The 2012 Presidential election is shaping up to be one of the closest in our nation’s history. It’s beginning to seem like tradition that election results come right down to the bitter end. As of today, election eve, most national polls are showing President Obama with a slight edge over challenger and former Massachusetts Governor Mitt Romney. But based on history, that’s subject to change.
America is no stranger to election controversies. There have been a number of presidential races that came down to the wire, much like this one will. It’s almost as if election-day disputes are embedded in our DNA and that we should expect them every few elections or so. There have been corrupt incumbents vying for a second term, underdog challengers pulling off upset victories, and opponents who were so juxtaposed that it rendered America undecided and re-votes were cast. Candidates have won the popular vote but lost the electoral college and it doesn’t matter. In the end it’s the electoral college that decides, but shouldn’t whomever gets the most votes by the most people be the winner? Exactly, we’re even still trying to wrap our heads around it.
In light of election 2012, here’s a list of some of the closest elections in history:
This is probably one of the most infamous elections we’ve ever had and certainly is the closest in recent history. The big controversy came from Florida where timezone misinterpretations led to serious problems. Many of the major TV networks reported that Florida polls closed at 7:00 p.m. ET. However, the panhandle region which usually votes republican is situated in the Central time zone leading to mass confusion as to when people of that area could still actually vote. This led to a decisive Gore victory but many pundits speculated that the panhandle vote could equal the vote of the rest of the state. Roughly 15,000 people were unable to vote due to the mix up and recounts were undertaken as a result.
As if Florida didn’t have enough problems to deal with, Palm Beach County issued butterfly ballots which led to more confusion. In this situation, many people actually voted for Pat Buchanan instead of Gore or Bush. Normally it wouldn’t be an issue for people to vote for a lesser known candidate, but the votes for Buchanan in that county were so high in fact that it prompted many to take a look at his standing throughout all of Florida. It became apparent that the ballots were so confusing to many that Buchanan’s percentage in Palm Beach County were not in line with the rest of the state’s.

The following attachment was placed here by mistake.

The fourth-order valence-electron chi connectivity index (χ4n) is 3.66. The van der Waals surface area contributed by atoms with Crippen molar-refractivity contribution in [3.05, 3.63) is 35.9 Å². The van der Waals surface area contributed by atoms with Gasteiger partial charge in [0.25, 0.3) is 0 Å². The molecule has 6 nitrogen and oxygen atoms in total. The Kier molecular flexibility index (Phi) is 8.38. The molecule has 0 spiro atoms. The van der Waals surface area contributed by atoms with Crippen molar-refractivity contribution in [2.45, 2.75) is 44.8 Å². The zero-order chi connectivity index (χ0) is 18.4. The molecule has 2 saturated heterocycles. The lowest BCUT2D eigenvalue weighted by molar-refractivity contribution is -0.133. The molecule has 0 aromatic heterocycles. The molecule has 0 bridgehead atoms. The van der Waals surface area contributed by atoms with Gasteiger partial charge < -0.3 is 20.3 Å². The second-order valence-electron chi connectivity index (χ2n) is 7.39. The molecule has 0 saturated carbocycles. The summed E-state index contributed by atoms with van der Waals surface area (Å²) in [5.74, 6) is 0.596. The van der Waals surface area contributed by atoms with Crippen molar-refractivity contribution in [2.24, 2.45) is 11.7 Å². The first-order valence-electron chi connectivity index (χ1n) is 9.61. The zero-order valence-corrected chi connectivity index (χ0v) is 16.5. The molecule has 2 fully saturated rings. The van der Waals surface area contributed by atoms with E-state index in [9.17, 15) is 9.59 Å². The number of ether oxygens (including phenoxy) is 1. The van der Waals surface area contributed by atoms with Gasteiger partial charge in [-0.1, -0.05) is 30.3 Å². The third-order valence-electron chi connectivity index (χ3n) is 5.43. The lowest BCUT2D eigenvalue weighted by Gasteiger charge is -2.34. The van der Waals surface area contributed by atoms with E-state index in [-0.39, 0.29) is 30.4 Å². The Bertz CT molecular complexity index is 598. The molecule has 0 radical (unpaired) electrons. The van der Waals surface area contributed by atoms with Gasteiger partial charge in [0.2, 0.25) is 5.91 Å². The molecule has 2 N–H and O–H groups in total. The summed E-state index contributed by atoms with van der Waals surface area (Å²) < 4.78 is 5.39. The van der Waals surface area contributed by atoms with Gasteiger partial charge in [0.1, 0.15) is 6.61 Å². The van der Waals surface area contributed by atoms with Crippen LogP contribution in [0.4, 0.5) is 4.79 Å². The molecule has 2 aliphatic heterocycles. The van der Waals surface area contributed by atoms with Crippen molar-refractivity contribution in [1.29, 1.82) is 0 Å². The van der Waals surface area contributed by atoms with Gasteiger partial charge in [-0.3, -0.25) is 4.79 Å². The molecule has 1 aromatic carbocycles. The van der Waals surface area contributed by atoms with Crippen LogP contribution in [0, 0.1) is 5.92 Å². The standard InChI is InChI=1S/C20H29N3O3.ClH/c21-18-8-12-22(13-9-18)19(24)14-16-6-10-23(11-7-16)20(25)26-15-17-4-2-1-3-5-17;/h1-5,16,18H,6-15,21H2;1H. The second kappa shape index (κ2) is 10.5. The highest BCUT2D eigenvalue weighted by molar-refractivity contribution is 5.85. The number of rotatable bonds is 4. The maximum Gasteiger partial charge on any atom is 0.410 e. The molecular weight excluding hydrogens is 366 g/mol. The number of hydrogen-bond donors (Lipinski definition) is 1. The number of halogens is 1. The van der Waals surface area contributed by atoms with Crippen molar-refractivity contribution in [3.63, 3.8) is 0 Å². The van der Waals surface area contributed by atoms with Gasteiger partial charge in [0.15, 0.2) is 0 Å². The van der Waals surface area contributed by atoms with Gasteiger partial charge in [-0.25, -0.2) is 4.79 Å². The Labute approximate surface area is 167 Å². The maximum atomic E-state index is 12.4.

This election, though probably less recognized for its controversy, was certainly one of the closest ever. It pinned John F. Kennedy vs. Richard Nixon. Nixon had already served as Vice President to Dwight Eisenhower over the course of two terms while Kennedy had spent some time in the House of Representatives and the Senate. Nixon seemed locked in for a seat in the White House but Kennedy outflanked the Navy vet.
Nixon had spent a lot of time campaigning in all 50 states while Kennedy focused solely on the swing states. On top of that, an emerging recession didn’t bode well for the GOP. But Kennedy wielded his campaign prowess to its full extent. With a hefty bankroll and plenty of connections, Kennedy was able to secure the vote among Catholics and the 17 million more people registered as democrats. Kennedy’s running mate, Lyndon Johnson, helped him secure the southern vote. In the end, Kennedy won 303 of the electoral votes compared to Nixon’s 219. Even closer was the popular vote, though, with Kennedy eking out a .2% lead.
Not necessarily one of the closest elections, but certainly among the most controversial. In this political contest, Andrew Jackson was favored against opponent John Quincy Adams. Jackson ended up winning the popular vote by far, campaigning for the “common man,” though he didn’t snag the majority of electoral votes needed for a concise victory. The standings came in as (most votes to least) Jackson, Adams, William Crawford, and Henry Clay. Clay was subsequently dropped once nobody took a majority of electoral votes but Crawford dropped out of the race due to health reasons.